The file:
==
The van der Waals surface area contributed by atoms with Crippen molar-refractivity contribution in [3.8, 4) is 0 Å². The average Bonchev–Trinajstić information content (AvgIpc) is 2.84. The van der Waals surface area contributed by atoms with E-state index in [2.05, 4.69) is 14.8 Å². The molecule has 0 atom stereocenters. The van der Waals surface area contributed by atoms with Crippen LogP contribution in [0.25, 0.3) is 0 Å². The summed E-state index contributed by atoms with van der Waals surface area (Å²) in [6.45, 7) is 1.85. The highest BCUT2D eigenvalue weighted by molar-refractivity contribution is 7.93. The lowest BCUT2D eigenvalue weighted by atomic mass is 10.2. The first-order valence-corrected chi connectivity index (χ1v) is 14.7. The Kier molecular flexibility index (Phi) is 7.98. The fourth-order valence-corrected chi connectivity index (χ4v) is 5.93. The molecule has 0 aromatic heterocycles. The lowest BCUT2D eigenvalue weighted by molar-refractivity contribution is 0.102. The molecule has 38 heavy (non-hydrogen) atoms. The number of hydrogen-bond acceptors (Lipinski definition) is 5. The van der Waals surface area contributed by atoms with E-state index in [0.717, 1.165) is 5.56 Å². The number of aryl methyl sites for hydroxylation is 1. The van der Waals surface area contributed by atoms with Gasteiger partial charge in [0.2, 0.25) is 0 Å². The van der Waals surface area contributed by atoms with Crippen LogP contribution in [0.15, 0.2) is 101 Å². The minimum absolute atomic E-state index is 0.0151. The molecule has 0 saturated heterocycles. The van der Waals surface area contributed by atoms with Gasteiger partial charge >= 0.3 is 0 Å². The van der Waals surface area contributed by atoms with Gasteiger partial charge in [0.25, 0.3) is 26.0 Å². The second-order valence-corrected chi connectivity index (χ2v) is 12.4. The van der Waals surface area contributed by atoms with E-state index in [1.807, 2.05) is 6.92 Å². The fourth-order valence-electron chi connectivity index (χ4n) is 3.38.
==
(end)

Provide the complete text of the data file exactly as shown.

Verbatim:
The van der Waals surface area contributed by atoms with Crippen molar-refractivity contribution in [3.8, 4) is 0 Å². The average Bonchev–Trinajstić information content (AvgIpc) is 2.84. The van der Waals surface area contributed by atoms with E-state index in [2.05, 4.69) is 14.8 Å². The molecule has 0 atom stereocenters. The van der Waals surface area contributed by atoms with Crippen LogP contribution in [0.25, 0.3) is 0 Å². The summed E-state index contributed by atoms with van der Waals surface area (Å²) in [6.45, 7) is 1.85. The highest BCUT2D eigenvalue weighted by molar-refractivity contribution is 7.93. The lowest BCUT2D eigenvalue weighted by atomic mass is 10.2. The first-order valence-corrected chi connectivity index (χ1v) is 14.7. The Kier molecular flexibility index (Phi) is 7.98. The fourth-order valence-corrected chi connectivity index (χ4v) is 5.93. The molecule has 0 aromatic heterocycles. The lowest BCUT2D eigenvalue weighted by molar-refractivity contribution is 0.102. The molecule has 38 heavy (non-hydrogen) atoms. The number of hydrogen-bond acceptors (Lipinski definition) is 5. The van der Waals surface area contributed by atoms with E-state index in [0.717, 1.165) is 5.56 Å². The number of aryl methyl sites for hydroxylation is 1. The van der Waals surface area contributed by atoms with Gasteiger partial charge in [0.2, 0.25) is 0 Å². The van der Waals surface area contributed by atoms with Crippen LogP contribution in [0.15, 0.2) is 101 Å². The minimum absolute atomic E-state index is 0.0151. The molecule has 0 saturated heterocycles. The van der Waals surface area contributed by atoms with Gasteiger partial charge >= 0.3 is 0 Å². The van der Waals surface area contributed by atoms with Gasteiger partial charge in [0.25, 0.3) is 26.0 Å². The second-order valence-corrected chi connectivity index (χ2v) is 12.4. The van der Waals surface area contributed by atoms with E-state index in [1.807, 2.05) is 6.92 Å². The fourth-order valence-electron chi connectivity index (χ4n) is 3.38.